Andy Murray levels Britain’s Davis Cup QF against France
LONDON (AP) — Andy Murray leveled Britain’s Davis Cup quarterfinal against France at 1-1 Friday by beating Jo-Wilfried Tsonga in straight sets at Queen’s Club.
Britain’s top-ranked player beat Tsonga 7-5, 7-6 (10), 6-2 after compatriot James Ward was outplayed by Gilles Simon earlier in the day.
The 11th-ranked Simon eased to a 6-4, 6-4, 6-1 victory in 1 hour, 47 minutes over the 89th-ranked Londoner.
France, last year’s runner-up, is in the quarterfinals for the 14th time in 15 years. Britain has spent most of that time in the Euro-Africa zone and is seeking a semifinal spot for the first time since 1981.
Murray’s opening singles game was far from simple, particularly during a lengthy second-set tiebreaker, but coming through in straight sets may well persuade the world No. 3 to sacrifice his day’s rest and play in the doubles on Saturday.
Dominic Inglot is provisionally scheduled to partner Andy’s brother Jamie but the pairing can be changed up to an hour before the start of play and the middle rubber appears increasingly decisive to Britain’s chances of success.
“I always want to play,” Andy Murray said after Friday’s win. “It’s about doing what’s best for us to win the tie. I need to be fresh for Sunday as well so we’ll chat about it and see. Hopefully I can play.”
Murray said in the build-up to the match that he was still thinking over his Wimbledon semifinal loss to Roger Federer but the Briton showed few signs of fatigue as he whipped up the home crowd and produced a clinical display against Tsonga.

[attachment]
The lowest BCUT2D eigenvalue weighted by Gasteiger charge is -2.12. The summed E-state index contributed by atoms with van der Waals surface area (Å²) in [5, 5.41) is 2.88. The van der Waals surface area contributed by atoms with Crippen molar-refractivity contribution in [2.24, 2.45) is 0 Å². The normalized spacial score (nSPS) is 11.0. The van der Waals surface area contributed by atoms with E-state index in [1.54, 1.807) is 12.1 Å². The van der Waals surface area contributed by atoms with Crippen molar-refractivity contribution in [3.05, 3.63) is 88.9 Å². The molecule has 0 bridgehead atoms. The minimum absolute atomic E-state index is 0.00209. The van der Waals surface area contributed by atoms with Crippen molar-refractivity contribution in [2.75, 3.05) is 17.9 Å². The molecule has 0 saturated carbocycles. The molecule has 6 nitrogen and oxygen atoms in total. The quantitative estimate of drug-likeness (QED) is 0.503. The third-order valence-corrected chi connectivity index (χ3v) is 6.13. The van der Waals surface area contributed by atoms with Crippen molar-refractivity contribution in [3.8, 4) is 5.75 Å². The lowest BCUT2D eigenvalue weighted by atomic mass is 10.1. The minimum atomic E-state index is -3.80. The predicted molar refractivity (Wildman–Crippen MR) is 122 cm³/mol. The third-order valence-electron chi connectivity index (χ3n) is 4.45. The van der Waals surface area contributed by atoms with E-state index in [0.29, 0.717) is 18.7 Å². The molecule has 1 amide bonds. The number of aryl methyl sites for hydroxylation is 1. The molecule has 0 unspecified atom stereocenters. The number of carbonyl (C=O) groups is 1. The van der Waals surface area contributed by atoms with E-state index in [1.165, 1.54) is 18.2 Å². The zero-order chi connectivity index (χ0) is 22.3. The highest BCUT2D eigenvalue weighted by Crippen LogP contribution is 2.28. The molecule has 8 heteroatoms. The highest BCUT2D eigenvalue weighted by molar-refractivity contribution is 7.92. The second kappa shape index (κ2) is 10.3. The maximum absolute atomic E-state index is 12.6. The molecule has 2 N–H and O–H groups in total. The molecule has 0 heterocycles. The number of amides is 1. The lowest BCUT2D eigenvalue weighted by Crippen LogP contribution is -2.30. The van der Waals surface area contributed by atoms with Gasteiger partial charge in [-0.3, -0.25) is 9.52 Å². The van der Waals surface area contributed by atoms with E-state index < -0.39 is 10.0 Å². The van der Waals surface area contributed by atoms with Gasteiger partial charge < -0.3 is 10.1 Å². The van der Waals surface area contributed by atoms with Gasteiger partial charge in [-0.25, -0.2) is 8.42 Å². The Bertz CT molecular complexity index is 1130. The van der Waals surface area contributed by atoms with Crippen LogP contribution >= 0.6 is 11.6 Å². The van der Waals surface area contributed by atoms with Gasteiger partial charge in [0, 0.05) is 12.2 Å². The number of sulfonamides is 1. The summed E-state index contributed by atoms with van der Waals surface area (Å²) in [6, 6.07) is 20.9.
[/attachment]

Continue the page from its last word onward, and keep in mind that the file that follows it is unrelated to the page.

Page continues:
It was not until the 10th game of the first set that the first chance to break arrived as Tsonga saved a set point and things became more challenging for the Frenchman as he bizarrely air-shot a first serve to concede a fault and then took exception to his second serve being jeered by a British fan.
Murray was handed another two set points in Tsonga’s next service game and this time he capitalized, chipping a superb return into his opponent’s feet before bounding toward his team.
Murray’s enthusiasm perhaps blurred his focus because Tsonga claimed a break in the opening game of the second set. Tsonga’s advantage was short-lived, however, as a slip and then a double fault helped Murray break back and the set would be decided in a pulsating tiebreaker.
Tsonga raced into a 3-0 lead but Murray clawed his way back and, after saving three set points and missing two of his own, the Scot finally converted when Tsonga’s forehand flew long.
The squandered chances seemed to affect Tsonga, who took medical treatment to his shoulder at the changeover and struggled to extend Murray in the same way from that point.
Another double fault gifted Murray a break in the opening game of the third set before a backhand return secured the double-break and a 4-1 lead.
There was still time for a final flourish as Murray whipped a stunning forehand pass at 5-2 before Tsonga returned into the net, sealing Murray’s victory in 2 hours, 34 minutes.